President Trump is proposing to empty over half of the Pell Grant program’s rainy day fund at a time when the economy is relatively stable. The money is not going to boost college grant aid for students already forced to borrow too much. Instead, like all of Trump’s proposed cuts to non-defense domestic spending, student aid funds essentially would be redirected to pay for Trump’s proposed military buildup. We should find out in a few days if Congressional Republicans will be complicit in shifting Pell Grant aid in support of the military buildup or other partisan priorities.
The raid on student aid is a bigger deal for domestic policy than just another politician dipping his hand into the cookie jar. It’s a bigger deal than being emblematic of the Trump Administration’s prioritization of weapons over people in its first budget. It’s a threat around which education advocates should mobilize, but likely won’t, because the interaction between the Pell Grant program and federal budget rules are obscure and the implications delayed in time. But the consequences of emptying the Pell Grant rainy day fund are very real for families.
A little over six years ago, the Pell Grant program didn’t have a rainy day fund and confronted a $5 billion deficit—12 percent of total program cost at the time. Because of a unique “balanced budget” rule particular to the Pell Grant program, Congress cut education spending outside of the traditional Pell Grant program to reconcile the numbers. We don’t have so-called summer Pell Grants for undergraduates anymore, because of past tiny or non-existent Pell Grant rainy day funds. We don’t subsidize education loans for graduate students during their repayment grace period any longer, because of non-existent rainy day funds.
The Trump Administration would have Congress set up a scenario where, once again, there’s a Pell Grant program funding crisis—this time manufactured—that leads to other domestic discretionary program cuts. Here’s how things play out.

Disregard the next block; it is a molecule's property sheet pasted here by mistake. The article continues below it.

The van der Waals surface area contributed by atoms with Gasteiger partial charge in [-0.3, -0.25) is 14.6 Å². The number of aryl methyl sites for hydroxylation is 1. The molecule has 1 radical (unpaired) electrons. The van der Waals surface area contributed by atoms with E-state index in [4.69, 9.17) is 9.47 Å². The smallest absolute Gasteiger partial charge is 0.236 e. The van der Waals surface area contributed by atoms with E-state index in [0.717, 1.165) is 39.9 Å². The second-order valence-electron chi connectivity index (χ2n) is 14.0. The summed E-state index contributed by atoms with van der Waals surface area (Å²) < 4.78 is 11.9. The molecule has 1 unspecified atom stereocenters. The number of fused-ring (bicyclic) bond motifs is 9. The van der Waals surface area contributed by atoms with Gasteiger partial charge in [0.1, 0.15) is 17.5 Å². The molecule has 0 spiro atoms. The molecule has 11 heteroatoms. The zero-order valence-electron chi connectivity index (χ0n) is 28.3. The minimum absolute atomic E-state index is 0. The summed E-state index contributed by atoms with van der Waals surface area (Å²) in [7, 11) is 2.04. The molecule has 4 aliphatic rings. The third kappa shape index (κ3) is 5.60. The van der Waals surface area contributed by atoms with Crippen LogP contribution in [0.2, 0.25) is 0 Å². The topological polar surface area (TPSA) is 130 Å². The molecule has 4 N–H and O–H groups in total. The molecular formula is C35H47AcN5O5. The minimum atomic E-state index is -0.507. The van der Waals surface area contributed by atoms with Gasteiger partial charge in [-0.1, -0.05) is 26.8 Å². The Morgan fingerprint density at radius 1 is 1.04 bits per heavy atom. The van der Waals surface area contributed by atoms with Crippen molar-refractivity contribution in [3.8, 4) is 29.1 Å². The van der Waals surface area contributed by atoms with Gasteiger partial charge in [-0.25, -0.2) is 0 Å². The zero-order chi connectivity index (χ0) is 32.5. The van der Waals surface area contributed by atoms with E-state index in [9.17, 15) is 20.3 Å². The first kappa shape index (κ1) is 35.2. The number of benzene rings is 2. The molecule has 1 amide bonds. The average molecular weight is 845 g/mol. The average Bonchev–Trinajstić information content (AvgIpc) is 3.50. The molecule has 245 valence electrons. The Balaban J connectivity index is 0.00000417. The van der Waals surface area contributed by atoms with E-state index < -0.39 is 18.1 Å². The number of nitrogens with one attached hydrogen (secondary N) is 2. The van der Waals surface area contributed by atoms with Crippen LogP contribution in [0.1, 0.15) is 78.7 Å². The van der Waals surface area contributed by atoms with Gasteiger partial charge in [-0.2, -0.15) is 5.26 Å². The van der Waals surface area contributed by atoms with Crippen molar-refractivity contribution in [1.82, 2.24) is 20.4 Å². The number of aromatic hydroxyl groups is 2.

When the economy turns down, there’s an increase in Pell Grant program costs. Why? Family incomes decline, making more students eligible for Pell Grants. Typically, there’s also an increase in college enrollment, because more graduating high school students go on to college—be it community college, for-profit trade schools, or more traditional colleges—rather than face unemployment. Moreover, unemployed adults who graduated high school years prior go back to school to train or retrain in the hopes of acquiring new skills and a certificate or degree to help them get new jobs. Higher education enrollment swells during a recession.
Just as you can be sure the economy will slow someday, you can be sure this phenomenon will play out and, absent a rainy day fund, Congress will confront a “Pell Grant shortfall.” Overall Pell Grant program funding, which is discretionary (meaning it’s not on autopilot like Social Security and Medicare but is instead subject to the annual appropriations process), must grow in times of a shortfall more than projected years prior in order to fill the funding gap and serve poorer students while maintaining grant sizes from previous years as college costs continue to rise.